Calvary, an exquisite film

Set in rural Ireland, Calvary is the penetrating story of a Catholic priest, Father James Lavelle (a brilliant Brendan Gleeson), his ministry and his treatment at the hands of his parishioners. Sweeping views of a beautiful, but empty landscape focus in on a small Irish village and a select number of characters, echoing a story that is large in scope but detailed in its focus.

The context is framed by the faceless confession of one of James’s parishioners and the Father’s face-to-face meeting with the same man exactly a week later. In the initial conversation, the confessor tells James that as a child he was abused by a Catholic Priest. He vows to wreak his revenge by killing the, albeit innocent, Father James. What follows is a week of Father James continuing with his normal ministry, but in the face of mounting animosity.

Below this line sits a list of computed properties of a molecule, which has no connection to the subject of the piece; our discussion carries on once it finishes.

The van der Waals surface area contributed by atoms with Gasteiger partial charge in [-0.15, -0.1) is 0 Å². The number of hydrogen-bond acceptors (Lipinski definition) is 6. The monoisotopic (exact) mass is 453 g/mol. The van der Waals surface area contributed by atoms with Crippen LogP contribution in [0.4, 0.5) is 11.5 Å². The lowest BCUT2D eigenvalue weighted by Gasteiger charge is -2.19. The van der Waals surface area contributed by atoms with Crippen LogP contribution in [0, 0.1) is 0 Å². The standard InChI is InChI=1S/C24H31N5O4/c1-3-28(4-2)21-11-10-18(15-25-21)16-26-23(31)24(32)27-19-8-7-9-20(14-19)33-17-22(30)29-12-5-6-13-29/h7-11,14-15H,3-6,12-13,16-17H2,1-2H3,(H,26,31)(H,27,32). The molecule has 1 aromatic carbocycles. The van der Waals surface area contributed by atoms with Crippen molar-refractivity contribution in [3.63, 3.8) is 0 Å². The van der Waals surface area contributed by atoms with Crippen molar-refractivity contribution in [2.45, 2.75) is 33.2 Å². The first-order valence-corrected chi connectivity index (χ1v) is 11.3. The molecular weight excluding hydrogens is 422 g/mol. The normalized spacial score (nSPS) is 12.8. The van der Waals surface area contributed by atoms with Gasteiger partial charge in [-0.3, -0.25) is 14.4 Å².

This film could be about the Catholic Church’s sordid history of covered-up child abuse. It could be about its exoneration. It could be about man’s loss of faith in the centuries-old Catholic faith. Or man’s desperate clinging to a purpose higher than himself. On the face of it, the film could simply reflect the ironic Christian reversal of a priest “crucified” for the church’s sins against its own.

Calvary is about all of these and much more. It’s a story about real people and their real, individual struggles. From Father Leary, to the atheist doctor; from the homosexual policeman, to the oversexed housewife; from Father James’s daughter Fiona (Kelly Reilly), to others in between.

Every individual is a complex, well-developed character with a past, and with deep serious issues. Father James is just the counterpoint in this well-balanced, exquisitely acted film.

Calvary is a profound film that is a credit to director and writer John Michael McDonagh. It opens at NuMetro cinemas in South Africa on 12 September.

Brendan Gleeson finely plays the role of Father James Lavelle in Calvary. Photo: Creative Commons

Brendan Gleeson finely plays the role of Father James Lavelle in Calvary. Photo: Creative Commons.


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